The other vice opposed to hope is presumption, either about one’s own power or in God’s power. Presumption places too much hope in God to the point of underestimating God’s mercy and justice. Mary’s Assumption and Coronation give us hope that we too may one day enjoy eternal bliss. This grace should not be presumed merely because of our devotion; instead, we must continue to live virtuous lives, filled with hope. Unfortunately, Marian devotion sometimes promotes presumption because of promises attached to specific devotions. For example, a person who wears the scapular is promised that he or she will not suffer eternal punishment. Mistakenly, the scapular could be seen as a “get out of jail free card,” in other words presumptuous if one relies solely upon the promises attached to wearing it. However, wearing the scapular entails fidelity to one’s vocation and persistent prayer. Salvation is not presumed; rather the scapular should help us deepen our faith and hope in God’s power to save us.
St. Paul wrote in his letter to the Corinthians: “So faith, hope, love remain, these three; but the greatest of these is love” (1 Cor 13:13 NAB). The third virtue, charity or love, is intimately connected with faith and hope. Of the virtues, love lasts the longest because its full attainment is union with God in heaven. Thus, when one experiences eternal life, faith and hope are no longer necessary, because only love remains. Consequently, love gives life to all the other virtues. Aristotle said to love is to will the good of others. Christianity sees charity as loving God and also one’s neighbor for God’s sake. True love is friendship with God which permeates and affects our relationships with others. Mary can be held as an example of love because after receiving the words of the Angel Gabriel, she went in haste to the hillside of Judea to assist her cousin Elizabeth. Elizabeth, who in old age miraculously conceived a son, required the assistance of others. Mary, filled with the love of God, went to serve and love others. The vices opposed to love are hatred, sloth, envy, discord, schism, offense, and scandal.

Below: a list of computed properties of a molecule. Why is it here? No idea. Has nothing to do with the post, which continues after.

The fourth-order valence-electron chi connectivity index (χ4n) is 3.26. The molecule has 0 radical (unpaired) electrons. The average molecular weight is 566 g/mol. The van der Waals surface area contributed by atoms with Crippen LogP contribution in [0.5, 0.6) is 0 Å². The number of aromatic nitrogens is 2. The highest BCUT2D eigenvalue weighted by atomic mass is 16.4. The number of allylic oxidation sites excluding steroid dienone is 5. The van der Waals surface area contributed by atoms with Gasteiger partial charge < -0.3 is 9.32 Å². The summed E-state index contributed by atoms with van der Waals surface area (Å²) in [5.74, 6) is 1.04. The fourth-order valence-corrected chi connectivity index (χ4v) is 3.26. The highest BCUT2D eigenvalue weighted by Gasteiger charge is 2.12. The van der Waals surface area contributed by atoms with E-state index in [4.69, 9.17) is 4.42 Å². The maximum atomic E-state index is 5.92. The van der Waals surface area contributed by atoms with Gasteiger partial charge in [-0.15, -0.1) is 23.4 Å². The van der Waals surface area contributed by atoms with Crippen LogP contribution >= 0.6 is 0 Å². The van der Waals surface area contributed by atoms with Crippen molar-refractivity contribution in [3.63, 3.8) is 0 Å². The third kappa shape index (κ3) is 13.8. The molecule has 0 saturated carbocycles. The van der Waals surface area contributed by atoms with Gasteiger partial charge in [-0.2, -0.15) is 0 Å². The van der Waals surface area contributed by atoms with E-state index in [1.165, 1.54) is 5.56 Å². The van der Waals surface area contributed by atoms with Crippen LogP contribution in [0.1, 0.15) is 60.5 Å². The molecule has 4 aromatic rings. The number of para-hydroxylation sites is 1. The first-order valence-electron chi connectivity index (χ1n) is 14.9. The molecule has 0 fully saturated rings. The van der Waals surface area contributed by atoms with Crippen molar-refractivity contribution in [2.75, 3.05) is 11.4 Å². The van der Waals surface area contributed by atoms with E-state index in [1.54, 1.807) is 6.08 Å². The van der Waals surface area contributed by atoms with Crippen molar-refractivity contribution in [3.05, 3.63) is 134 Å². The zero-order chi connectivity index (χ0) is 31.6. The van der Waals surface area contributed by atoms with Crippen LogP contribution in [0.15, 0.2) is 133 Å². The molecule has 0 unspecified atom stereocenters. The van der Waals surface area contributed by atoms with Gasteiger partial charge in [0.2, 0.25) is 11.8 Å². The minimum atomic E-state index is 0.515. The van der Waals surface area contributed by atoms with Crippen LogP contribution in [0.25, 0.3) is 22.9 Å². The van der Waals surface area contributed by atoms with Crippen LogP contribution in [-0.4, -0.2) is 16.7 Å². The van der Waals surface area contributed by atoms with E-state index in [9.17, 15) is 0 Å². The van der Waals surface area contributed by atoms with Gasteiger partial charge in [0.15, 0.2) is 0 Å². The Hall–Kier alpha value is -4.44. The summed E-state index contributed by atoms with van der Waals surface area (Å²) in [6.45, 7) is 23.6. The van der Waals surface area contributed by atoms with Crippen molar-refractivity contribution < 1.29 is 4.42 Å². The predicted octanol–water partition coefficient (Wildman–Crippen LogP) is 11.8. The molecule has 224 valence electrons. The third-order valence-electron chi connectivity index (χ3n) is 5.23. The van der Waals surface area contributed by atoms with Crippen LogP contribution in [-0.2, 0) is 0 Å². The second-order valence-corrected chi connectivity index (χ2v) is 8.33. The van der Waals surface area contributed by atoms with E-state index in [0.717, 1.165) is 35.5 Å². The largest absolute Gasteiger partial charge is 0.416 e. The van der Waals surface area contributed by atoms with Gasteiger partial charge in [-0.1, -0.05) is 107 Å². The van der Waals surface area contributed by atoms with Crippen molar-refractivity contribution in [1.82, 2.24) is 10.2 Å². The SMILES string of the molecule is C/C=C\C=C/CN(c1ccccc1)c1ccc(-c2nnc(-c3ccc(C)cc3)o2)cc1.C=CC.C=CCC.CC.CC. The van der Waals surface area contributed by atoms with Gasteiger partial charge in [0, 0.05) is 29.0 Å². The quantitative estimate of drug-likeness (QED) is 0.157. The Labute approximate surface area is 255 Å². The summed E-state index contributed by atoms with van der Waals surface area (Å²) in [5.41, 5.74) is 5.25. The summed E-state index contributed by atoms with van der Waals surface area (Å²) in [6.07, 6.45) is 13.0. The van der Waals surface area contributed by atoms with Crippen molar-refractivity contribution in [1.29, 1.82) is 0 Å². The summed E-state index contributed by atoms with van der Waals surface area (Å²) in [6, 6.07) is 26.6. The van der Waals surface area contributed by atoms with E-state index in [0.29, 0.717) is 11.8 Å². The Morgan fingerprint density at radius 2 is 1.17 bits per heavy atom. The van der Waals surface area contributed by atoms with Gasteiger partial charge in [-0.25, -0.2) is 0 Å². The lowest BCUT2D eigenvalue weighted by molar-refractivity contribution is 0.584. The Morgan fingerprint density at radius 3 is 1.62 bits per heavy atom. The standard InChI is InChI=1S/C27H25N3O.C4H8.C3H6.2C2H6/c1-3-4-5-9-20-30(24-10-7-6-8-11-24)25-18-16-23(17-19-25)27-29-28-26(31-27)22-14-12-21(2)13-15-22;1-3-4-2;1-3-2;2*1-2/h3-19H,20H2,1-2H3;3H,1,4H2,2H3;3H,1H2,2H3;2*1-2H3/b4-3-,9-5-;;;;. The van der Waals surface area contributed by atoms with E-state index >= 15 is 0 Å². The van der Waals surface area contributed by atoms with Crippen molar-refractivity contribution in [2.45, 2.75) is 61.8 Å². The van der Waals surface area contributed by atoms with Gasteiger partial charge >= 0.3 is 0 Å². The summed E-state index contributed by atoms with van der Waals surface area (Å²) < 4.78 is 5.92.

To grow in the virtues of faith, hope and charity, it is necessary to root out the vices specific to each virtue. In terms of the vices related to faith, it is important to study the faith and understand Jesus. Read the Church Fathers and other Catholic writers. Also, we need to be cognizant of our language, how we speak about God, so as to be careful not to blaspheme by taking His name in vain. For the vices related to hope, despair and presumption, it is crucial to continue fostering trust in God, even in difficulties, and then ask God for forgiveness when we fail through the Sacrament of Penance. Persevere in prayer, asking God for help. To rid ourselves of offenses against love, we must practice small acts of charity toward an enemy or refrain from speaking ill of someone in order to build up those around us. Lastly, we can pray that God will give us the grace to expel vice.
Those three opening Hail Marys for faith, hope, and charity, are important. In so doing, we express our faith that God will hear Mary’s prayers. We are hopeful that she will “pray for us now and at the hour of our death,” so that we may eternally love God in Heaven. May we continually seek the things of Heaven through the intercession and guidance of Mary, the model of virtue, by our words and actions.
This article was originally written for a class on moral theology and was modified for this online publication. The original article is also under consideration for publication in the Chicago New World. To read Edward’s published works, consider ordering one of his books from his online store.